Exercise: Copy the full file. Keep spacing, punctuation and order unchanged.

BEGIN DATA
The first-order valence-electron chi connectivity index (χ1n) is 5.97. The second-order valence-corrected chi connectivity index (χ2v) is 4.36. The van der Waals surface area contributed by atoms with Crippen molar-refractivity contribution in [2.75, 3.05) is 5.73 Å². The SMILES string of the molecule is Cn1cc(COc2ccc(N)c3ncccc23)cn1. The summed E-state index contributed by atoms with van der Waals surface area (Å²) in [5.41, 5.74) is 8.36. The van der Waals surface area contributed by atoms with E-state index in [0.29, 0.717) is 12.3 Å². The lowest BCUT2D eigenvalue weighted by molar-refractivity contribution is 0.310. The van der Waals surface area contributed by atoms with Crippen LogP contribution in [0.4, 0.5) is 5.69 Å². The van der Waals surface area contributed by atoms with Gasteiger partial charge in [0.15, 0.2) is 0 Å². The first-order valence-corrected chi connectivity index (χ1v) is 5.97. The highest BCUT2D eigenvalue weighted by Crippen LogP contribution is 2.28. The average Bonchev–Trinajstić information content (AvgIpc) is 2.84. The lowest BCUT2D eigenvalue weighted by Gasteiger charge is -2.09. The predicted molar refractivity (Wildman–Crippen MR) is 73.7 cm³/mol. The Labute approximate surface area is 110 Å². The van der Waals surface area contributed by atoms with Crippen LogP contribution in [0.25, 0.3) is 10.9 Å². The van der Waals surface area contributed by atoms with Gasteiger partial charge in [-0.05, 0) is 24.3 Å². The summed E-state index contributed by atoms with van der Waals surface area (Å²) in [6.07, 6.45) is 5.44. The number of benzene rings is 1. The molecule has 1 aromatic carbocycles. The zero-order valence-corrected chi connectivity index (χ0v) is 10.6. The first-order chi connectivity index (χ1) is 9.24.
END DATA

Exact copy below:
The first-order valence-electron chi connectivity index (χ1n) is 5.97. The second-order valence-corrected chi connectivity index (χ2v) is 4.36. The van der Waals surface area contributed by atoms with Crippen molar-refractivity contribution in [2.75, 3.05) is 5.73 Å². The SMILES string of the molecule is Cn1cc(COc2ccc(N)c3ncccc23)cn1. The summed E-state index contributed by atoms with van der Waals surface area (Å²) in [5.41, 5.74) is 8.36. The van der Waals surface area contributed by atoms with E-state index in [0.29, 0.717) is 12.3 Å². The lowest BCUT2D eigenvalue weighted by molar-refractivity contribution is 0.310. The van der Waals surface area contributed by atoms with Crippen LogP contribution in [0.4, 0.5) is 5.69 Å². The van der Waals surface area contributed by atoms with Gasteiger partial charge in [0.15, 0.2) is 0 Å². The first-order valence-corrected chi connectivity index (χ1v) is 5.97. The highest BCUT2D eigenvalue weighted by Crippen LogP contribution is 2.28. The average Bonchev–Trinajstić information content (AvgIpc) is 2.84. The lowest BCUT2D eigenvalue weighted by Gasteiger charge is -2.09. The predicted molar refractivity (Wildman–Crippen MR) is 73.7 cm³/mol. The Labute approximate surface area is 110 Å². The van der Waals surface area contributed by atoms with Crippen LogP contribution in [0.25, 0.3) is 10.9 Å². The van der Waals surface area contributed by atoms with Gasteiger partial charge in [-0.05, 0) is 24.3 Å². The summed E-state index contributed by atoms with van der Waals surface area (Å²) in [6.07, 6.45) is 5.44. The number of benzene rings is 1. The molecule has 1 aromatic carbocycles. The zero-order valence-corrected chi connectivity index (χ0v) is 10.6. The first-order chi connectivity index (χ1) is 9.24.